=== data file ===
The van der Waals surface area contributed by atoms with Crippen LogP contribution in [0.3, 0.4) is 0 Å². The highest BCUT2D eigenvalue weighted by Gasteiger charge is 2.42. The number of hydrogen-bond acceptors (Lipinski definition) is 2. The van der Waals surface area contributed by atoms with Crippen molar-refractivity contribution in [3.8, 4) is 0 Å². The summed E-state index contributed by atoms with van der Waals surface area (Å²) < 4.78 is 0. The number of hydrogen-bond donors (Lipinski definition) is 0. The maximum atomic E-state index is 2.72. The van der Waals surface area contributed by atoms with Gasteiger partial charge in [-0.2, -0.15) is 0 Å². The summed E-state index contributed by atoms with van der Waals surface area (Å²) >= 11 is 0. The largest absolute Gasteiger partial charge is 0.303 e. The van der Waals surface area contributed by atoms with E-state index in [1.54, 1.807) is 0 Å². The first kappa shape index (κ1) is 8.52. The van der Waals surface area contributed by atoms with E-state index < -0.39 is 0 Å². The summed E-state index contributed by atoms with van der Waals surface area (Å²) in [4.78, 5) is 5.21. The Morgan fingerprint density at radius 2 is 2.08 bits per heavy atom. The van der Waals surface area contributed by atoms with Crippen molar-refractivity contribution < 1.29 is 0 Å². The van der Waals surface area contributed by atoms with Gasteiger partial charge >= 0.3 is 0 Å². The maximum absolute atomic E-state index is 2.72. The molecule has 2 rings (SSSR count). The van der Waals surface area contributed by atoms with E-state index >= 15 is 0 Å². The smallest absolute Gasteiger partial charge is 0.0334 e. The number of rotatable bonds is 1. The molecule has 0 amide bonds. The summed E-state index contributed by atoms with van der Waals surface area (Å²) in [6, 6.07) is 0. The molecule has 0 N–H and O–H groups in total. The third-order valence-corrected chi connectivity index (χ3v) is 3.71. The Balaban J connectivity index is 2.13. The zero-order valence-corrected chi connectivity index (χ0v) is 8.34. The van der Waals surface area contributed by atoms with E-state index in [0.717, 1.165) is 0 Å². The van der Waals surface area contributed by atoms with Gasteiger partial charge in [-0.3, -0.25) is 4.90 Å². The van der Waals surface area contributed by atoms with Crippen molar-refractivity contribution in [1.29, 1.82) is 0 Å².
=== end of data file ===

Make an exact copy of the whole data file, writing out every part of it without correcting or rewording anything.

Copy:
The van der Waals surface area contributed by atoms with Crippen LogP contribution in [0.3, 0.4) is 0 Å². The highest BCUT2D eigenvalue weighted by Gasteiger charge is 2.42. The number of hydrogen-bond acceptors (Lipinski definition) is 2. The van der Waals surface area contributed by atoms with Crippen molar-refractivity contribution in [3.8, 4) is 0 Å². The summed E-state index contributed by atoms with van der Waals surface area (Å²) < 4.78 is 0. The number of hydrogen-bond donors (Lipinski definition) is 0. The maximum atomic E-state index is 2.72. The van der Waals surface area contributed by atoms with Gasteiger partial charge in [-0.2, -0.15) is 0 Å². The summed E-state index contributed by atoms with van der Waals surface area (Å²) >= 11 is 0. The largest absolute Gasteiger partial charge is 0.303 e. The van der Waals surface area contributed by atoms with E-state index in [1.54, 1.807) is 0 Å². The first kappa shape index (κ1) is 8.52. The van der Waals surface area contributed by atoms with E-state index < -0.39 is 0 Å². The summed E-state index contributed by atoms with van der Waals surface area (Å²) in [4.78, 5) is 5.21. The Morgan fingerprint density at radius 2 is 2.08 bits per heavy atom. The van der Waals surface area contributed by atoms with Crippen molar-refractivity contribution < 1.29 is 0 Å². The van der Waals surface area contributed by atoms with Gasteiger partial charge >= 0.3 is 0 Å². The maximum absolute atomic E-state index is 2.72. The molecule has 2 rings (SSSR count). The van der Waals surface area contributed by atoms with E-state index >= 15 is 0 Å². The smallest absolute Gasteiger partial charge is 0.0334 e. The number of rotatable bonds is 1. The molecule has 0 amide bonds. The summed E-state index contributed by atoms with van der Waals surface area (Å²) in [6, 6.07) is 0. The molecule has 0 N–H and O–H groups in total. The third-order valence-corrected chi connectivity index (χ3v) is 3.71. The Balaban J connectivity index is 2.13. The zero-order valence-corrected chi connectivity index (χ0v) is 8.34. The van der Waals surface area contributed by atoms with E-state index in [0.717, 1.165) is 0 Å². The van der Waals surface area contributed by atoms with Gasteiger partial charge in [-0.3, -0.25) is 4.90 Å². The van der Waals surface area contributed by atoms with Crippen molar-refractivity contribution in [1.29, 1.82) is 0 Å².